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heradog Group Title

At what value of x does the local max of f(x) occur?

  • one year ago
  • one year ago

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  1. heradog Group Title
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    \[f(x)=\int\limits_{0}^{x}\frac{ t^2-1 }{ 1+\cos^2(t) }dt\]

    • one year ago
  2. wio Group Title
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    So they gave you the derivative... When it is 0?

    • one year ago
  3. wio Group Title
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    Also, when is it undefined?

    • one year ago
  4. wio Group Title
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    It seems it is always defined.

    • one year ago
  5. heradog Group Title
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    so it's zero when x=0, right?

    • one year ago
  6. zepdrix Group Title
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    Ummmmmm I think what we want to do is use the `Fundamental Theorem of Calculus, Part 1` for this problem. Which states,\[\large \frac{d}{dx} \int\limits_0^{x}f(t)dt \qquad = \qquad f(x)\] For this problem, we're given \(\large f(x)\). We can find a maximum by first finding critical points the function. Remember how to do that? Critical points occur when \(\large f'(x)=0\). \[\large f(x)=\int\limits\limits_{0}^{x}\frac{ t^2-1 }{ 1+\cos^2(t) }dt\] Applying the FTC, Part 1 gives us,\[\large f'(x)=\frac{x^2-1}{1+\cos^2(x)}\]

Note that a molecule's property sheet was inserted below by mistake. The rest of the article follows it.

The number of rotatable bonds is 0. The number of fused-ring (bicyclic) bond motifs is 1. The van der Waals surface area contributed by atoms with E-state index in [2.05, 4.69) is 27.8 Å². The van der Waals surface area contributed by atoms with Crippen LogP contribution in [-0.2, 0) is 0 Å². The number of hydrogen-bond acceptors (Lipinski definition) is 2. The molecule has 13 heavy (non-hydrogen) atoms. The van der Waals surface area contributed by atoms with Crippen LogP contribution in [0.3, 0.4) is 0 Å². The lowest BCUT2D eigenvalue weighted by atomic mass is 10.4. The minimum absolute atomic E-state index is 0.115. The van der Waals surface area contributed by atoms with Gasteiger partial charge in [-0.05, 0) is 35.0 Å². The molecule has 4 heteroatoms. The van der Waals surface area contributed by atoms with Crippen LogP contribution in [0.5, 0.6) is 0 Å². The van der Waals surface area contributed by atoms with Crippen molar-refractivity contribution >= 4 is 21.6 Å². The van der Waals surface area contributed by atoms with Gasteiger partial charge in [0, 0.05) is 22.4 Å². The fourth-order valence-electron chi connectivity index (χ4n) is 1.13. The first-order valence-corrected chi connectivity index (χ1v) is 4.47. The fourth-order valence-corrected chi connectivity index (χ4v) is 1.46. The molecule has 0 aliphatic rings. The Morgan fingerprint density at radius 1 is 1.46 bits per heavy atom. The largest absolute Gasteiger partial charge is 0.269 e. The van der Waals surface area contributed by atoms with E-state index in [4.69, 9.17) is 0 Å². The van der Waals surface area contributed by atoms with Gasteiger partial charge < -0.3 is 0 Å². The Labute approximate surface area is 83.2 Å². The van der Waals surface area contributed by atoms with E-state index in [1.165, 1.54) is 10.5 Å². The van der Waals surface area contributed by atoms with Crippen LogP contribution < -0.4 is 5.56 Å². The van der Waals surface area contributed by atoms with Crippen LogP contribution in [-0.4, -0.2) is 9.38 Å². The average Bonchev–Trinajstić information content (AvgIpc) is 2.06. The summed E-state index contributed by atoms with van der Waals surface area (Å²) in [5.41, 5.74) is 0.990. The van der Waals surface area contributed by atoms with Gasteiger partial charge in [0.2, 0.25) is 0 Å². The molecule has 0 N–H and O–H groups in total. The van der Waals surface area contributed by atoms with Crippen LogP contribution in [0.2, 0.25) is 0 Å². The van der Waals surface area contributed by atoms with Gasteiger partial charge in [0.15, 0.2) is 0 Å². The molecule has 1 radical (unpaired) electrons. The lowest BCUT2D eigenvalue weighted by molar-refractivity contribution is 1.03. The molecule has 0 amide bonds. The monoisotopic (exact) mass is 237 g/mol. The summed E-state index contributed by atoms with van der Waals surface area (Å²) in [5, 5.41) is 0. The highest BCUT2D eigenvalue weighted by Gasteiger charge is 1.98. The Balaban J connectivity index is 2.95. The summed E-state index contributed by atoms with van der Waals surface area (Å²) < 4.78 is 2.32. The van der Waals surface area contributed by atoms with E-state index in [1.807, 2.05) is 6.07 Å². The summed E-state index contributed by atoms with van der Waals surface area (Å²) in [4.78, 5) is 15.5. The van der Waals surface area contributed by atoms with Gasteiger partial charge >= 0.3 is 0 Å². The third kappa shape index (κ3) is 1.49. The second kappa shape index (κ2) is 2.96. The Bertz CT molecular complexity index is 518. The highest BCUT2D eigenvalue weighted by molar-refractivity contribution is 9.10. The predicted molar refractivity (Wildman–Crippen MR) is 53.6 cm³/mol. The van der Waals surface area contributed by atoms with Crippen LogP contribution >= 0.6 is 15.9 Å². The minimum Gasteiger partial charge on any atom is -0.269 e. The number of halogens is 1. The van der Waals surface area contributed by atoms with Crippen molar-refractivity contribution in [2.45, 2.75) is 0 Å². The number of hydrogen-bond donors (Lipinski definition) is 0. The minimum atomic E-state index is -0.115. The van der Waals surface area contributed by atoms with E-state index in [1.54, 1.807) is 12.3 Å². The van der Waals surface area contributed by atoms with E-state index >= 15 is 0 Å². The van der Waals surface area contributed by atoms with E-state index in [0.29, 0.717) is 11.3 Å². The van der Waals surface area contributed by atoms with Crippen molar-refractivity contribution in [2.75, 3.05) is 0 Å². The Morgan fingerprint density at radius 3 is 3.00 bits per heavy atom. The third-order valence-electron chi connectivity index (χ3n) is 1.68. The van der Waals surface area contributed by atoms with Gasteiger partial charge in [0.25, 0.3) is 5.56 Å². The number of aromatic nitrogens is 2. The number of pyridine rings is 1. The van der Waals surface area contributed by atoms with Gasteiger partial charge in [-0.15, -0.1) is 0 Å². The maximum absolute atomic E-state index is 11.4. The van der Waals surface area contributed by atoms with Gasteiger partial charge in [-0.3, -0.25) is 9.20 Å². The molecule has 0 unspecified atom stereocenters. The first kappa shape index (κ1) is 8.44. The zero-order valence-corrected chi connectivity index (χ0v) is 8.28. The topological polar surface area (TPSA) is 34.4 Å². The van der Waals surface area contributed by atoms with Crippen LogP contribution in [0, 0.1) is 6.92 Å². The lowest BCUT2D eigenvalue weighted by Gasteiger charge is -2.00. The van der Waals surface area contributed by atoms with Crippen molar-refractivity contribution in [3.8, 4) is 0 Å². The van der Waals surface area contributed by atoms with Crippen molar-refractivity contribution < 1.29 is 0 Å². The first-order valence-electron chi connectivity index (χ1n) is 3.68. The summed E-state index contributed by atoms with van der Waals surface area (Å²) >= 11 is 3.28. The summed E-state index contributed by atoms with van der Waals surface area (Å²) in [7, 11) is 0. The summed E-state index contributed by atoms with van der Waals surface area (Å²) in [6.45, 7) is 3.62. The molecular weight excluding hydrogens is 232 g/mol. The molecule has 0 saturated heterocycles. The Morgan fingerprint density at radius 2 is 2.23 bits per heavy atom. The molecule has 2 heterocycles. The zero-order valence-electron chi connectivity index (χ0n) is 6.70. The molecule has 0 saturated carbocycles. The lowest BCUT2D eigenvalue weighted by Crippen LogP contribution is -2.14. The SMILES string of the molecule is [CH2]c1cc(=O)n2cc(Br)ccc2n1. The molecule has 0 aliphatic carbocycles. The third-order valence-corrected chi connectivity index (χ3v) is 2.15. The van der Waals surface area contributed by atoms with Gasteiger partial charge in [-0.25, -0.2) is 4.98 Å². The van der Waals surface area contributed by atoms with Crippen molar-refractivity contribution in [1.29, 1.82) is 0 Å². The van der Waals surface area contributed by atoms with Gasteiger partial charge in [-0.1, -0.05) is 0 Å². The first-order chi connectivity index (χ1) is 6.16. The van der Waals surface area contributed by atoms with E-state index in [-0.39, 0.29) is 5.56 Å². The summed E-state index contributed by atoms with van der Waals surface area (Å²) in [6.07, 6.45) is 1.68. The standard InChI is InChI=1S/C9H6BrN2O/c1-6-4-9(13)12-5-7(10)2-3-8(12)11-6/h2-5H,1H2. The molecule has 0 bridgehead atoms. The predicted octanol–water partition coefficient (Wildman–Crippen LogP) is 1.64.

• one year ago
  7. heradog Group Title
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    Ok yeah I'm following that now

    • one year ago
  8. zepdrix Group Title
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    Setting it equal to zero, \[\large 0=\frac{x^2-1}{1+\cos^2(x)}\] We should be able to find some critical points, and then by some method we can determine which point(s) are max/min or whatever.

    • one year ago
  9. heradog Group Title
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    so the critical points are -1 and 1

    • one year ago
  10. zepdrix Group Title
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    cool :) Remember how to determine if each point is a max or min?

    • one year ago
  11. heradog Group Title
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    using the 2nd derivative test so the max is at -1

    • one year ago
  12. zepdrix Group Title
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    Yah that's what I'm coming up with also. Cool!

    • one year ago
  13. heradog Group Title
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    THANKS!

    • one year ago
  14. zepdrix Group Title
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    heh np c:

    • one year ago
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